Radar was my golden retriever. He died in February. The vet came and injected his vein with that green liquid. He died in my arms. His pain all gone now. He’d been with me since I took the Great Leap Into the Unknown when I left a full-time, secure job with superannuation, annual holidays, sick leave, you know the sort of stuff, and started my own business. He would sleep just behind my chair, so whenever I moved back he would sigh, and have to get up and move. That’s when he could still walk. He’d come and rest his chin on my knee when he wanted to go out for a walk. He’d raise one eyebrow when I’d startle him with an exclamation while working on my computer. And he’d snore gently, twitching as he dreamt of chasing ducks, I believe. When we lived in Melbourne I’d take him walking to Darebin Creek – a little bit of nature tucked in behind the industrial factories of Heidelberg (that’s Heidelberg Melbourne). It was quite overgrown. I was always wary of snakes in summer but never saw any. I knew they were there. We’d walk on the leash through the suburban streets. He would get more and more excited as we reached the park where I could let him run free. And off he’d go. Stopping every few steps to sniff and wee on a particularly good smell. Then we’d reach the creek. He’d bound into the water and bark at any ducks. He loved ducks. well, he loved chasing ducks. They would simply fly off and land a bit further on, looking at him warily and knowing they would never be in any danger. When he got older and his hips went, he would stand slowly and want to run, unable to do so very well, or at all, in the end. He would lean against my leg. Sigh. Lie down. I miss him.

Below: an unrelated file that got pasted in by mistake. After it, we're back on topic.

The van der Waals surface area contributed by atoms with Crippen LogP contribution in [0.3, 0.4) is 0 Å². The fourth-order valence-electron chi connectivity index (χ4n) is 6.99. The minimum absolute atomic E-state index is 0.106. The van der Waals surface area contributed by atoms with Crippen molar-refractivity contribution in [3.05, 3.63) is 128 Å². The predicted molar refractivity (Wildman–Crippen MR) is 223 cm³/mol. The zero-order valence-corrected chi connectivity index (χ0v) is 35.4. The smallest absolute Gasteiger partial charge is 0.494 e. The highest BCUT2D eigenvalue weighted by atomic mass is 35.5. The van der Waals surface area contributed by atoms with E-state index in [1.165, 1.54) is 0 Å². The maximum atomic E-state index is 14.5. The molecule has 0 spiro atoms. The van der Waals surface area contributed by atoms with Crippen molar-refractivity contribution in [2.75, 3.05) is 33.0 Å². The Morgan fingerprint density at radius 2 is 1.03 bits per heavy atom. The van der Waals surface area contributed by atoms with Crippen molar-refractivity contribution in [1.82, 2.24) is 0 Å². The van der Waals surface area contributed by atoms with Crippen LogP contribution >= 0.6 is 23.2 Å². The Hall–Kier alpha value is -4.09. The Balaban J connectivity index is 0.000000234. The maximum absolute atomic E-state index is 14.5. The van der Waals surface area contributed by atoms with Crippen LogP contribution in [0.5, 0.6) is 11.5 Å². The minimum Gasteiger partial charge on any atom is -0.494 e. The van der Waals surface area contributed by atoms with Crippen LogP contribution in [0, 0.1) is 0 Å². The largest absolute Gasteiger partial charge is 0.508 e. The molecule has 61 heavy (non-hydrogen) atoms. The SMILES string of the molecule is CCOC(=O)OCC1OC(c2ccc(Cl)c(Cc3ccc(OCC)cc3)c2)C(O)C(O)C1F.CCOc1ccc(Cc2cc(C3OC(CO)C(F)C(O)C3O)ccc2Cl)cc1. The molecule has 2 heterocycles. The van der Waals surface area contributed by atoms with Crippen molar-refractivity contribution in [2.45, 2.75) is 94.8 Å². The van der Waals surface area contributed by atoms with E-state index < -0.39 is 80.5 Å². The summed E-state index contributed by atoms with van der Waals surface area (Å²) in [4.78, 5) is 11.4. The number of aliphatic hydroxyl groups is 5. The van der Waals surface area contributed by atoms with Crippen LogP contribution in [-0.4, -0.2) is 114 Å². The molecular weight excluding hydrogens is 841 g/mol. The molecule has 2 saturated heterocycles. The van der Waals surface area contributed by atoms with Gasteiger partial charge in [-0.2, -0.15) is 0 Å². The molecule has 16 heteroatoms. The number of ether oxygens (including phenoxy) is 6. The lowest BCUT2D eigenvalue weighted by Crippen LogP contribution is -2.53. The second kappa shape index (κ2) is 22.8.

The lights from my wireless router twinkle at me. I love this technology. It keeps me connected, and yet it doesn’t. I was reminded of this yesterday when my friend Boxy called to say hello and pass on some news of a mutual friend who’d been ill. We chatted for a while and then I realised that he didn’t know much of what I’d been doing. ‘You don’t read my blog, do you?’ I asked. Challenged? I realised what assumptions I’d been making about blogging – that anyone interested in me would read my blog blah blah blah. No they don’t. There’s probably only a handful of people who actually visit and read – some of them very good friends who I love keeping in touch with this way, people on the other side of the world and just down the road who I really feel connected to. And yet there are others who don’t use any of this technology – they deserve my attention too.